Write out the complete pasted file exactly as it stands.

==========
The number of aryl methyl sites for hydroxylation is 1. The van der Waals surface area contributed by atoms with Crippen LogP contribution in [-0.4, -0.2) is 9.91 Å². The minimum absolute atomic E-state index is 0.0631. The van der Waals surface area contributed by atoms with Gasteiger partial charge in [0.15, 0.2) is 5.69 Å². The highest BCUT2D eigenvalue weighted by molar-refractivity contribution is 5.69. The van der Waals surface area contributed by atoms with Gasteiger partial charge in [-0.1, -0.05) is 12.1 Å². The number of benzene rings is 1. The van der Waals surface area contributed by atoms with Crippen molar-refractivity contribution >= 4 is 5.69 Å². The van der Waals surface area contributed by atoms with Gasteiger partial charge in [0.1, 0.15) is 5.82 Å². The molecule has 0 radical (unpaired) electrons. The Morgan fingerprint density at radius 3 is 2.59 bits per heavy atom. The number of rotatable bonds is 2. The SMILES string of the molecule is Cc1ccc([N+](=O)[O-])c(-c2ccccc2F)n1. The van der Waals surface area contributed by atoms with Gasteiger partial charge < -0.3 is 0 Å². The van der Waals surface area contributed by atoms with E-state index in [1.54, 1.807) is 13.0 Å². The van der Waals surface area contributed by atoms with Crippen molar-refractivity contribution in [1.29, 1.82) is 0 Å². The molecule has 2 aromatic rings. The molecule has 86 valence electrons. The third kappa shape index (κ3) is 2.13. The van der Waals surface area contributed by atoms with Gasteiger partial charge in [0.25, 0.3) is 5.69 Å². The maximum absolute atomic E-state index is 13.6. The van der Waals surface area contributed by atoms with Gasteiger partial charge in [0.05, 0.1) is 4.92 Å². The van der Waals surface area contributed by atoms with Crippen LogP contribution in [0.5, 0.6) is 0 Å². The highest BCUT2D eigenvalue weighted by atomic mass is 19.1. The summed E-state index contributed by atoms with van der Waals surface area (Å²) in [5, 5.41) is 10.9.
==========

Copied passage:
The number of aryl methyl sites for hydroxylation is 1. The van der Waals surface area contributed by atoms with Crippen LogP contribution in [-0.4, -0.2) is 9.91 Å². The minimum absolute atomic E-state index is 0.0631. The van der Waals surface area contributed by atoms with Gasteiger partial charge in [0.15, 0.2) is 5.69 Å². The highest BCUT2D eigenvalue weighted by molar-refractivity contribution is 5.69. The van der Waals surface area contributed by atoms with Gasteiger partial charge in [-0.1, -0.05) is 12.1 Å². The number of benzene rings is 1. The van der Waals surface area contributed by atoms with Crippen molar-refractivity contribution >= 4 is 5.69 Å². The van der Waals surface area contributed by atoms with Gasteiger partial charge in [0.1, 0.15) is 5.82 Å². The molecule has 0 radical (unpaired) electrons. The Morgan fingerprint density at radius 3 is 2.59 bits per heavy atom. The number of rotatable bonds is 2. The SMILES string of the molecule is Cc1ccc([N+](=O)[O-])c(-c2ccccc2F)n1. The van der Waals surface area contributed by atoms with Gasteiger partial charge < -0.3 is 0 Å². The van der Waals surface area contributed by atoms with E-state index in [1.54, 1.807) is 13.0 Å². The van der Waals surface area contributed by atoms with Crippen molar-refractivity contribution in [1.29, 1.82) is 0 Å². The molecule has 2 aromatic rings. The molecule has 86 valence electrons. The third kappa shape index (κ3) is 2.13. The van der Waals surface area contributed by atoms with Gasteiger partial charge in [0.25, 0.3) is 5.69 Å². The maximum absolute atomic E-state index is 13.6. The van der Waals surface area contributed by atoms with Gasteiger partial charge in [0.05, 0.1) is 4.92 Å². The van der Waals surface area contributed by atoms with Crippen LogP contribution in [0.5, 0.6) is 0 Å². The highest BCUT2D eigenvalue weighted by atomic mass is 19.1. The summed E-state index contributed by atoms with van der Waals surface area (Å²) in [5, 5.41) is 10.9.